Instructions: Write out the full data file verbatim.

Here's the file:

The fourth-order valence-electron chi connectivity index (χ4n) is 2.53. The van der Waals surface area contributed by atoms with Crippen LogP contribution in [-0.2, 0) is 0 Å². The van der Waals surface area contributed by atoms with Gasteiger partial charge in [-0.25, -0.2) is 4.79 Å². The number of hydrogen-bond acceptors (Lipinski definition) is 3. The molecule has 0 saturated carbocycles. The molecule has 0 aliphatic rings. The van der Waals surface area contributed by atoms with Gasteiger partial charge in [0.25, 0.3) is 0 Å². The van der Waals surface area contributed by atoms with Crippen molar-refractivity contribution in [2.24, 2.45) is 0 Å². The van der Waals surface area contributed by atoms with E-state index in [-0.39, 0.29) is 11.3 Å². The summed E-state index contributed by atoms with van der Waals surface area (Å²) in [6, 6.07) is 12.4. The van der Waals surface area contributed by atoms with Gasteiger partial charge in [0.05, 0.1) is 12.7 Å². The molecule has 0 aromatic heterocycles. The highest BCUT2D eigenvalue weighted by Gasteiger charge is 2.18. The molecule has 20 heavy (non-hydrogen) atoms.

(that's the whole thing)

The fourth-order valence-electron chi connectivity index (χ4n) is 2.53. The van der Waals surface area contributed by atoms with Crippen LogP contribution in [-0.2, 0) is 0 Å². The van der Waals surface area contributed by atoms with Gasteiger partial charge in [-0.25, -0.2) is 4.79 Å². The number of hydrogen-bond acceptors (Lipinski definition) is 3. The molecule has 0 saturated carbocycles. The molecule has 0 aliphatic rings. The van der Waals surface area contributed by atoms with Gasteiger partial charge in [0.25, 0.3) is 0 Å². The van der Waals surface area contributed by atoms with Crippen molar-refractivity contribution in [2.24, 2.45) is 0 Å². The van der Waals surface area contributed by atoms with E-state index in [-0.39, 0.29) is 11.3 Å². The summed E-state index contributed by atoms with van der Waals surface area (Å²) in [6, 6.07) is 12.4. The van der Waals surface area contributed by atoms with Gasteiger partial charge in [0.05, 0.1) is 12.7 Å². The molecule has 0 aromatic heterocycles. The highest BCUT2D eigenvalue weighted by Gasteiger charge is 2.18. The molecule has 20 heavy (non-hydrogen) atoms.